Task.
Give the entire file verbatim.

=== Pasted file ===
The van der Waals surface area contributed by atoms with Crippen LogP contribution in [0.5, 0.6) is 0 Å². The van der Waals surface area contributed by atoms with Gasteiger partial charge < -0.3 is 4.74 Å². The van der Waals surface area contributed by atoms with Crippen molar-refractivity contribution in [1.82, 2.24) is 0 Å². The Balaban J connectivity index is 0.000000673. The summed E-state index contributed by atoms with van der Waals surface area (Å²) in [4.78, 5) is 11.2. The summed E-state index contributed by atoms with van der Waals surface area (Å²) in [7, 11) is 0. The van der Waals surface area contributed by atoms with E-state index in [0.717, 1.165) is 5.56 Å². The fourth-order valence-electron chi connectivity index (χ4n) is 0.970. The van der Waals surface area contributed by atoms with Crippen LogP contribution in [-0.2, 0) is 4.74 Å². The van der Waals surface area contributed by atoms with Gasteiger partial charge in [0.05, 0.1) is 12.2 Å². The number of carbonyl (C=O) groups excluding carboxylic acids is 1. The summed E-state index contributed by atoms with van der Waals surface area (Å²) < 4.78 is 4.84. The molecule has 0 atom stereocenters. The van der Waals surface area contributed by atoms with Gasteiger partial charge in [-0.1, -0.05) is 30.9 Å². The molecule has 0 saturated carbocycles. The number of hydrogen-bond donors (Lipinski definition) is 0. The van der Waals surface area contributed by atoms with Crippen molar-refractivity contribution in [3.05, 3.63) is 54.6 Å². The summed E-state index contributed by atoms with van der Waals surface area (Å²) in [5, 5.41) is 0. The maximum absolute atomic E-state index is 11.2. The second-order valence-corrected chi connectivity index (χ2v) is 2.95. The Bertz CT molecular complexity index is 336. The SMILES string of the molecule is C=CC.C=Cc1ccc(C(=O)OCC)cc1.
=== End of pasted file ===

The van der Waals surface area contributed by atoms with Crippen LogP contribution in [0.5, 0.6) is 0 Å². The van der Waals surface area contributed by atoms with Gasteiger partial charge < -0.3 is 4.74 Å². The van der Waals surface area contributed by atoms with Crippen molar-refractivity contribution in [1.82, 2.24) is 0 Å². The Balaban J connectivity index is 0.000000673. The summed E-state index contributed by atoms with van der Waals surface area (Å²) in [4.78, 5) is 11.2. The summed E-state index contributed by atoms with van der Waals surface area (Å²) in [7, 11) is 0. The van der Waals surface area contributed by atoms with E-state index in [0.717, 1.165) is 5.56 Å². The fourth-order valence-electron chi connectivity index (χ4n) is 0.970. The van der Waals surface area contributed by atoms with Crippen LogP contribution in [-0.2, 0) is 4.74 Å². The van der Waals surface area contributed by atoms with Gasteiger partial charge in [0.05, 0.1) is 12.2 Å². The number of carbonyl (C=O) groups excluding carboxylic acids is 1. The summed E-state index contributed by atoms with van der Waals surface area (Å²) < 4.78 is 4.84. The molecule has 0 atom stereocenters. The van der Waals surface area contributed by atoms with Gasteiger partial charge in [-0.1, -0.05) is 30.9 Å². The molecule has 0 saturated carbocycles. The number of hydrogen-bond donors (Lipinski definition) is 0. The van der Waals surface area contributed by atoms with Crippen molar-refractivity contribution in [3.05, 3.63) is 54.6 Å². The summed E-state index contributed by atoms with van der Waals surface area (Å²) in [5, 5.41) is 0. The maximum absolute atomic E-state index is 11.2. The second-order valence-corrected chi connectivity index (χ2v) is 2.95. The Bertz CT molecular complexity index is 336. The SMILES string of the molecule is C=CC.C=Cc1ccc(C(=O)OCC)cc1.